If your colleague says they’re fine, but you still feel concerned, then let them know you’re available to chat when they feel ready. You could also ask them if there’s someone else they’d rather talk to- like another colleague or a manager. If you still feel worried and your colleague doesn’t want to talk about it, then you may want to raise it with your manager, or a trusted colleague, or contact your workplace Employee Assistance Program (EAP) for further advice.

If your colleague says they aren’t okay, then dig a bit deeper. Ask, “what has been happening?” Allow them to talk and ask them how long they’ve been feeling this way. Reflect back statements such as “that sounds really stressful,” or “I’m here for you.” Just being with them and showing an interest can be very helpful, even if you can’t help them solve their problem.

3. The next step. Once you’ve listened to your colleague share what they are going through, it can be helpful to come up with one way to improve their situation. You may have some ideas of what may help, but it is far better if you ask your colleague what will help them feel better. Ask them questions such as:

“How can I help?”
“What will help take the pressure off you?”
“Have you thought about seeing a professional?”

If they are really not coping, then you could suggest they talk to their manager (if appropriate), or speak to a doctor or a psychologist. Again, your colleague may not be ready to take that next step. Encourage them to have a think about it and let them know you’re there for them.

4. Follow up. Once you’ve raised your concerns with your colleague, it’s important to check back in with them in a few days. One of the most challenging aspects of supporting someone with depression is that they tend to withdraw and push people away. This can make it hard for you to check in with them, so you’ll need to go out of your way to make sure they’re okay.

5. Self-care. Supporting someone with depression can be emotionally demanding and may leave you feeling anxious or sad. Make sure you take some time to look after yourself by eating well, exercising and having a good sleep routine.

What happens if your colleague discloses suicidal thoughts?

If someone is feeling very depressed, they may also have thoughts about wanting to end their life. Many people believe that if you ask someone about suicidal thoughts, it will put these thoughts in their head. This is a myth!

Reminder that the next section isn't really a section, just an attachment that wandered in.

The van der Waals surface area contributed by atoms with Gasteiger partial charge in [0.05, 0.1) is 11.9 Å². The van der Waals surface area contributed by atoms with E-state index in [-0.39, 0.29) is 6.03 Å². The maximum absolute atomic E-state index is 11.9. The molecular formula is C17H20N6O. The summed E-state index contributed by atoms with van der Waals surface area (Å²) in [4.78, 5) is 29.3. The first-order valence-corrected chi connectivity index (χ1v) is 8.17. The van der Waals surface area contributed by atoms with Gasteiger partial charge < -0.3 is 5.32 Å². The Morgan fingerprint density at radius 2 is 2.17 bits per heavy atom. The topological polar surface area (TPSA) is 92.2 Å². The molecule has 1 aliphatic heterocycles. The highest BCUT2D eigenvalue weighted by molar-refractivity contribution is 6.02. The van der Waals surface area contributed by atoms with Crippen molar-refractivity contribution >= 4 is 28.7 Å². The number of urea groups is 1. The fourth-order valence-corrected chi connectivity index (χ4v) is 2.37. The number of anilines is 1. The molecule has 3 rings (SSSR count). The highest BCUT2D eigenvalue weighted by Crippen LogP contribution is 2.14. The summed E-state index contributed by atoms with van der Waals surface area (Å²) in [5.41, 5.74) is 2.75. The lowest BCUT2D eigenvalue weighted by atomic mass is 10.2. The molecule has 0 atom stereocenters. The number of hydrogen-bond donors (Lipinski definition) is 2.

There are approximately 65,300 suicide attempts in Australia each year. This is not a topic we should shy away from. If you’re worried about your colleague’s mental state it’s okay to ask them: “Have you had any thoughts about wanting to hurt yourself or someone else?”

If they say yes, remain calm and resist the urge to dismiss or talk them out of these thoughts. Follow up with: “Have you any plans to follow through on these thoughts?”

For some people with suicidal thoughts, they are just thoughts, and they have no intention of acting on them. But it reflects how distressed they feel and how badly they want to escape these feelings. For other people, they will have taken the next step in the thought process and have fantasised or planned the way they may follow through with taking their own life. This must be taken SERIOUSLY.

Mental Health Crisis Support

If your colleague discloses suicidal thoughts and/ or a plan, do not leave them alone. Ensure they are safe, and get immediate medical help. These options are available in the case of a mental health crisis:

  • Take them to their GP
  • Take them to the emergency department at the local hospital
  • Contact a 24-hour mental health crisis line
  • Workplace EAP program

Ahead Psychology has psychologists who are experienced in treating depression and providing mental health first aid. We also have an EAP service to provide workplace counselling and support to employees in small and medium-sized business in Brisbane and surrounds. Call Ahead Psychology on (07) 3352 3577 or use our Request a Booking form


Australian Bureau of Statistics. (2008). National Survey of Mental Health and Wellbeing: Summary of Results, 2007. Cat. no. (4326.0). Canberra: ABS.

Lifeline (2018). Statistics on Suicide in Australia. Retrieved from: